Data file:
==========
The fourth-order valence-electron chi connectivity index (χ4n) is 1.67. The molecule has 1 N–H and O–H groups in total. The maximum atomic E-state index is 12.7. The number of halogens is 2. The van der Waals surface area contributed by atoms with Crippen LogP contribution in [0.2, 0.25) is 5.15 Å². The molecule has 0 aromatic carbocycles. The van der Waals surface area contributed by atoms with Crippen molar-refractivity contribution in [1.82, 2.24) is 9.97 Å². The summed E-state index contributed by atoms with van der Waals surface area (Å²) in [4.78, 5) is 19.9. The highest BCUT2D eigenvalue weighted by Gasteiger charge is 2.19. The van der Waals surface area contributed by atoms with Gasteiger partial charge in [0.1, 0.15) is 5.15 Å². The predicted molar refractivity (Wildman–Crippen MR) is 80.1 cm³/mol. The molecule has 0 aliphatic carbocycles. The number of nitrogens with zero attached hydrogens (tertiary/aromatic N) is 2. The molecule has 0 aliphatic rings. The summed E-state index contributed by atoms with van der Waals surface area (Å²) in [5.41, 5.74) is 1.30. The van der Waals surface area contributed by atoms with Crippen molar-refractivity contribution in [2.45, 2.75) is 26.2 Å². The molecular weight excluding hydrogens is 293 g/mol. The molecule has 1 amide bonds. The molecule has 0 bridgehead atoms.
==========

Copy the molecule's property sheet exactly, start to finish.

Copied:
The fourth-order valence-electron chi connectivity index (χ4n) is 1.67. The molecule has 1 N–H and O–H groups in total. The maximum atomic E-state index is 12.7. The number of halogens is 2. The van der Waals surface area contributed by atoms with Crippen LogP contribution in [0.2, 0.25) is 5.15 Å². The molecule has 0 aromatic carbocycles. The van der Waals surface area contributed by atoms with Crippen molar-refractivity contribution in [1.82, 2.24) is 9.97 Å². The summed E-state index contributed by atoms with van der Waals surface area (Å²) in [4.78, 5) is 19.9. The highest BCUT2D eigenvalue weighted by Gasteiger charge is 2.19. The van der Waals surface area contributed by atoms with Gasteiger partial charge in [0.1, 0.15) is 5.15 Å². The predicted molar refractivity (Wildman–Crippen MR) is 80.1 cm³/mol. The molecule has 0 aliphatic carbocycles. The number of nitrogens with zero attached hydrogens (tertiary/aromatic N) is 2. The molecule has 0 aliphatic rings. The summed E-state index contributed by atoms with van der Waals surface area (Å²) in [5.41, 5.74) is 1.30. The van der Waals surface area contributed by atoms with Crippen molar-refractivity contribution in [2.45, 2.75) is 26.2 Å². The molecular weight excluding hydrogens is 293 g/mol. The molecule has 1 amide bonds. The molecule has 0 bridgehead atoms.